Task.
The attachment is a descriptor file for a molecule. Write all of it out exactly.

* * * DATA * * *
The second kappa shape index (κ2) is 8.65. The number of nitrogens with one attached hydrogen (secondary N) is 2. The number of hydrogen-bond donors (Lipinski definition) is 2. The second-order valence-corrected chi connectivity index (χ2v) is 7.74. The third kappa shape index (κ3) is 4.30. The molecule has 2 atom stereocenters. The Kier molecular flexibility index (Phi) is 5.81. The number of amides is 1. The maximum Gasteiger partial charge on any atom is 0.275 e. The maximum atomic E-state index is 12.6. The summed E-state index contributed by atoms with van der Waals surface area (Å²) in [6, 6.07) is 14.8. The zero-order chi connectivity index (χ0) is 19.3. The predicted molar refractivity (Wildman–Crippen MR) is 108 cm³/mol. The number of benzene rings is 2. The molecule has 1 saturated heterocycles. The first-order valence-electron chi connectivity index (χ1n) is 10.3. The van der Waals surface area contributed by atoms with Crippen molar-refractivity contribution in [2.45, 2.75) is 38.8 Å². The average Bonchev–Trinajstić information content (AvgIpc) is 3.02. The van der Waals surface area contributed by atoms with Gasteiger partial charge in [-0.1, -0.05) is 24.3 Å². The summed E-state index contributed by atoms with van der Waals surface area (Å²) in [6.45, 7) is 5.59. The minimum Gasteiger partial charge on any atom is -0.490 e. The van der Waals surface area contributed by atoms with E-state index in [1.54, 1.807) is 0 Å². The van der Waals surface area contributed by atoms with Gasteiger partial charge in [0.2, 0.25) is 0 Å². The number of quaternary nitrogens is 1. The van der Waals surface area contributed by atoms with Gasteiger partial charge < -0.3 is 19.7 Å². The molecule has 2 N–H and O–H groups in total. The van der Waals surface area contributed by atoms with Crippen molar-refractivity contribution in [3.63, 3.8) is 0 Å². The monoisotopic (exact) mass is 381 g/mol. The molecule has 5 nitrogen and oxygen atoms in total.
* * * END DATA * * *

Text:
The second kappa shape index (κ2) is 8.65. The number of nitrogens with one attached hydrogen (secondary N) is 2. The number of hydrogen-bond donors (Lipinski definition) is 2. The second-order valence-corrected chi connectivity index (χ2v) is 7.74. The third kappa shape index (κ3) is 4.30. The molecule has 2 atom stereocenters. The Kier molecular flexibility index (Phi) is 5.81. The number of amides is 1. The maximum Gasteiger partial charge on any atom is 0.275 e. The maximum atomic E-state index is 12.6. The summed E-state index contributed by atoms with van der Waals surface area (Å²) in [6, 6.07) is 14.8. The zero-order chi connectivity index (χ0) is 19.3. The predicted molar refractivity (Wildman–Crippen MR) is 108 cm³/mol. The number of benzene rings is 2. The molecule has 1 saturated heterocycles. The first-order valence-electron chi connectivity index (χ1n) is 10.3. The van der Waals surface area contributed by atoms with Crippen molar-refractivity contribution in [2.45, 2.75) is 38.8 Å². The average Bonchev–Trinajstić information content (AvgIpc) is 3.02. The van der Waals surface area contributed by atoms with Gasteiger partial charge in [-0.1, -0.05) is 24.3 Å². The summed E-state index contributed by atoms with van der Waals surface area (Å²) in [6.45, 7) is 5.59. The minimum Gasteiger partial charge on any atom is -0.490 e. The van der Waals surface area contributed by atoms with E-state index in [1.54, 1.807) is 0 Å². The van der Waals surface area contributed by atoms with Gasteiger partial charge in [0.2, 0.25) is 0 Å². The number of quaternary nitrogens is 1. The van der Waals surface area contributed by atoms with Gasteiger partial charge < -0.3 is 19.7 Å². The molecule has 2 N–H and O–H groups in total. The van der Waals surface area contributed by atoms with Crippen molar-refractivity contribution in [3.63, 3.8) is 0 Å². The monoisotopic (exact) mass is 381 g/mol. The molecule has 5 nitrogen and oxygen atoms in total.